Basketball is a game played between 2 teams of five players each on a rectangular court, usually indoors. Check out who invented Basketball.
Basic rules of Basketball, who invented Basketball ?
Over the years, thanks to development in sportsmanship and viewership, the game is much different from what it was originally.
There are two teams of five in basketball – offensive and defensive. The team with the basketball in hand becomes the offensive team while the other is defensive.
Here are the rules for both offense and defense. While some rules may differ from your area, these are the rules that are followed in most areas.
Rules for the offense
The basketball team on offense is the team with the basketball. When a player has the basketball there are certain rules they must follow:
1) The player must bounce, or dribble, the ball with one hand while moving both feet. If, at any time, both hands touch the ball or the player stops dribbling, the player must only move one foot. The foot that is stationary is called the pivot foot.
2) The basketball player can only take one turn at dribbling. In other words, once a player has stopped dribbling they cannot start another dribble.
A player who starts dribbling again is called for a double-dribbling violation and looses the basketball to the other team. A player can only start another dribble after another player from either team touches or gains control of the basketball. This is usually after a shot or pass.
3) The ball must stay in bounds. If the offensive team looses the ball out of bounds the other team gets control of the basketball.
4) The players hand must be on top of the ball while dribbling. If they touch the bottom of the basketball while dribbling and continue to dribble this is called carrying the ball and the player will lose the ball to the other team.
5) Once the offensive team crosses half court, they may not go back into the backcourt. This is called a backcourt violation. If the defensive team knocks the ball into the backcourt, then the offensive team can recover the ball legally.
The team on defense is the team without the basketball.
The main rule for the defensive player is not to foul. A foul is described as gaining an unfair advantage through physical contact.
There is some interpretation that has to be made by the referee, but, in general, the defensive player may not touch the offensive player in a way that causes the offensive player to lose the ball or miss a shot.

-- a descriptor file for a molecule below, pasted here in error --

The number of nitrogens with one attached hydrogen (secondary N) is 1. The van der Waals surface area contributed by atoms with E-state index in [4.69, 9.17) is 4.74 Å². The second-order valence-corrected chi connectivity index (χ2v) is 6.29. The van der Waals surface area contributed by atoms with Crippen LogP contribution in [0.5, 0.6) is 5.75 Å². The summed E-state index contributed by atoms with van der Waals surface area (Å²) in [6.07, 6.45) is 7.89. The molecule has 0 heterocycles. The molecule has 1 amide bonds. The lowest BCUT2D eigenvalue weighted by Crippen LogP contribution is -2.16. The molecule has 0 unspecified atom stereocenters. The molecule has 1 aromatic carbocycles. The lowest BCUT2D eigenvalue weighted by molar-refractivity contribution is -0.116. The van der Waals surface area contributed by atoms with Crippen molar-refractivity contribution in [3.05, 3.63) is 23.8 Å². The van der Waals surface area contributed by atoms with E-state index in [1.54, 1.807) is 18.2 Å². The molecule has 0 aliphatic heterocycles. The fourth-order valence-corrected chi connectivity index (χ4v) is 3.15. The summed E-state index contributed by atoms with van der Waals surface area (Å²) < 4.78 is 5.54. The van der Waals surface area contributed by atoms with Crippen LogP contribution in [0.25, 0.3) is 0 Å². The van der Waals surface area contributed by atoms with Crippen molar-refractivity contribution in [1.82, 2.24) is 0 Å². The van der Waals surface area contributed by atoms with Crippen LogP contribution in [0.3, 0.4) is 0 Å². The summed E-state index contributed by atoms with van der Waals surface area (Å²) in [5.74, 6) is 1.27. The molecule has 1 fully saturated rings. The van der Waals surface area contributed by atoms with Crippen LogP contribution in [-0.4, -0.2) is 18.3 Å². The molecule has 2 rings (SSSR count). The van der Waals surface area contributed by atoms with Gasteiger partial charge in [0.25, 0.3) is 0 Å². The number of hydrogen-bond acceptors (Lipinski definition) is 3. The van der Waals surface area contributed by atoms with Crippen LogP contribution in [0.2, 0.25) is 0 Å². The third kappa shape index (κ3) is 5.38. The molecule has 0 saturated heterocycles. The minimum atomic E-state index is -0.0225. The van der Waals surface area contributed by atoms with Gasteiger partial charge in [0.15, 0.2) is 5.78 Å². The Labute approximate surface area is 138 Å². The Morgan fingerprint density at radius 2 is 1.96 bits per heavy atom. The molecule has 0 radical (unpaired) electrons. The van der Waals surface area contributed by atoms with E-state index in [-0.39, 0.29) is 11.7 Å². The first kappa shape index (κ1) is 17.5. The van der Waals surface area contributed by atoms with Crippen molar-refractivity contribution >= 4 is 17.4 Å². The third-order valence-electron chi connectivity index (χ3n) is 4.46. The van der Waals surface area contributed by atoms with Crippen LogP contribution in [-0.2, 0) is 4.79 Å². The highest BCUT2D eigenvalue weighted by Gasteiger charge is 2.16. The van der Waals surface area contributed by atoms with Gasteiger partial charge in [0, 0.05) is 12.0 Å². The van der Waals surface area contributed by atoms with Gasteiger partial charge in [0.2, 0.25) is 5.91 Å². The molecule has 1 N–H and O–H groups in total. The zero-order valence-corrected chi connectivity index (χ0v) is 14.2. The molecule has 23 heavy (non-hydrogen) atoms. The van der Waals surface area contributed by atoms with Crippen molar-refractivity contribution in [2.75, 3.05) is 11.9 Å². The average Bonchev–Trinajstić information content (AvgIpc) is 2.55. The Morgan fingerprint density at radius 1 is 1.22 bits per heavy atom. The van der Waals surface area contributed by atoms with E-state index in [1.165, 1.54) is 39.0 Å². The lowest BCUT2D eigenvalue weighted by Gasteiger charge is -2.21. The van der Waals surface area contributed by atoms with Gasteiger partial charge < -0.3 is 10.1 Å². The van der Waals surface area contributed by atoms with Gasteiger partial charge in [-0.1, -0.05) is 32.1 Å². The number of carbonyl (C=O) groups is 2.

Rules for everyone
1) Although the foul rule is described above as a defensive rule, it applies exactly the same to all players on the court including offensive players.
2) Basketball players cannot kick the ball or hit it with their fist.
3) No player can touch the basketball while it is traveling downward towards the basket or if it is on the rim. This is called goaltending. (touching the ball on the rim is legal in some games).
Every player on the court is subject to the same rules regardless of the position they play. The positions in basketball are just for team basketball strategy and there are no positions in the rules.
Who invented Basketball ?
Basketball is built into the fabric of Springfield College.
The game was invented by Springfield College instructor and graduate student James Naismith in 1891, and has grown into the worldwide athletic phenomenon we know it to be today.
The story of how Naismith invented the game through a charge by Luther Gulick (then the College’s physical education superintendent) to come up with a new indoor activity that could be played by college students during the long New England winters is well known.
What isn’t often told is that he created the game in our Springfield College Humanics philosophy – educating students in spirit, mind, and body for leadership in service to others.
He would later recall that it was his commitment to the Springfield College philosophy of serving others that inspired him to create this great game – a game that soon spread beyond our campus, throughout New England, and around the world, impacting the lives of hundreds of millions across all ages.
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